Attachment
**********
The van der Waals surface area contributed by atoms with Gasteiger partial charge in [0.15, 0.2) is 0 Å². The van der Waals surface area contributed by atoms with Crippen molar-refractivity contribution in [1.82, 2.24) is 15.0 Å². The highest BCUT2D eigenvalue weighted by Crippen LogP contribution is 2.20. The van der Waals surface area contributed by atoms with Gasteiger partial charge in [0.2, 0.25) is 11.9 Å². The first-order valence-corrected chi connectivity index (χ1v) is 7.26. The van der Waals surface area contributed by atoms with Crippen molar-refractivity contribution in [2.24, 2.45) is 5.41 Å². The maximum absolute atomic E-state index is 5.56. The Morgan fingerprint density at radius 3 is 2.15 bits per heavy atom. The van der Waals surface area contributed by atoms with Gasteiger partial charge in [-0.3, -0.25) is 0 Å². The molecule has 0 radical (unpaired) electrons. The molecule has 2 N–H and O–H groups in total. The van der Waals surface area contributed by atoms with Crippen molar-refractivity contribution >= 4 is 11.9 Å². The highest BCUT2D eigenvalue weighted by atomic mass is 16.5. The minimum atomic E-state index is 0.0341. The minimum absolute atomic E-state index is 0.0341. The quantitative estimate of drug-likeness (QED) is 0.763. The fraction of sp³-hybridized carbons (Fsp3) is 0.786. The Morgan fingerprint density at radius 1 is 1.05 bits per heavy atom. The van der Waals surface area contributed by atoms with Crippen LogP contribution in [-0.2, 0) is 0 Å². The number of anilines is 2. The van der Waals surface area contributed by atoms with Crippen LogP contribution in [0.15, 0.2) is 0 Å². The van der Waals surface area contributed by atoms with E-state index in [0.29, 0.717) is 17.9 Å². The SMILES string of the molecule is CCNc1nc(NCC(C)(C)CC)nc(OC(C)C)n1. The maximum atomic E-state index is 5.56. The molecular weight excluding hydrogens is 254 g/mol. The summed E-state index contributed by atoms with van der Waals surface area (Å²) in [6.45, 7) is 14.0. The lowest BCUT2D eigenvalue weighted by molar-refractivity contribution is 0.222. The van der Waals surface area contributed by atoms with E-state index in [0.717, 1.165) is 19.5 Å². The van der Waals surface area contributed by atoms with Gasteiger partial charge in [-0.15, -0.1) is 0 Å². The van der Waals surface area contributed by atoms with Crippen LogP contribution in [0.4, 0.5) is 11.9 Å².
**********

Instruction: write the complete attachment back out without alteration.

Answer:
The van der Waals surface area contributed by atoms with Gasteiger partial charge in [0.15, 0.2) is 0 Å². The van der Waals surface area contributed by atoms with Crippen molar-refractivity contribution in [1.82, 2.24) is 15.0 Å². The highest BCUT2D eigenvalue weighted by Crippen LogP contribution is 2.20. The van der Waals surface area contributed by atoms with Gasteiger partial charge in [0.2, 0.25) is 11.9 Å². The first-order valence-corrected chi connectivity index (χ1v) is 7.26. The van der Waals surface area contributed by atoms with Crippen molar-refractivity contribution in [2.24, 2.45) is 5.41 Å². The maximum absolute atomic E-state index is 5.56. The Morgan fingerprint density at radius 3 is 2.15 bits per heavy atom. The van der Waals surface area contributed by atoms with Gasteiger partial charge in [-0.3, -0.25) is 0 Å². The molecule has 0 radical (unpaired) electrons. The molecule has 2 N–H and O–H groups in total. The van der Waals surface area contributed by atoms with Crippen molar-refractivity contribution >= 4 is 11.9 Å². The highest BCUT2D eigenvalue weighted by atomic mass is 16.5. The minimum atomic E-state index is 0.0341. The minimum absolute atomic E-state index is 0.0341. The quantitative estimate of drug-likeness (QED) is 0.763. The fraction of sp³-hybridized carbons (Fsp3) is 0.786. The Morgan fingerprint density at radius 1 is 1.05 bits per heavy atom. The van der Waals surface area contributed by atoms with Crippen LogP contribution in [-0.2, 0) is 0 Å². The number of anilines is 2. The van der Waals surface area contributed by atoms with Crippen LogP contribution in [0.15, 0.2) is 0 Å². The van der Waals surface area contributed by atoms with E-state index in [0.29, 0.717) is 17.9 Å². The SMILES string of the molecule is CCNc1nc(NCC(C)(C)CC)nc(OC(C)C)n1. The maximum atomic E-state index is 5.56. The molecular weight excluding hydrogens is 254 g/mol. The summed E-state index contributed by atoms with van der Waals surface area (Å²) in [6.45, 7) is 14.0. The lowest BCUT2D eigenvalue weighted by molar-refractivity contribution is 0.222. The van der Waals surface area contributed by atoms with E-state index in [0.717, 1.165) is 19.5 Å². The van der Waals surface area contributed by atoms with Gasteiger partial charge in [-0.15, -0.1) is 0 Å². The van der Waals surface area contributed by atoms with Crippen LogP contribution in [0.4, 0.5) is 11.9 Å².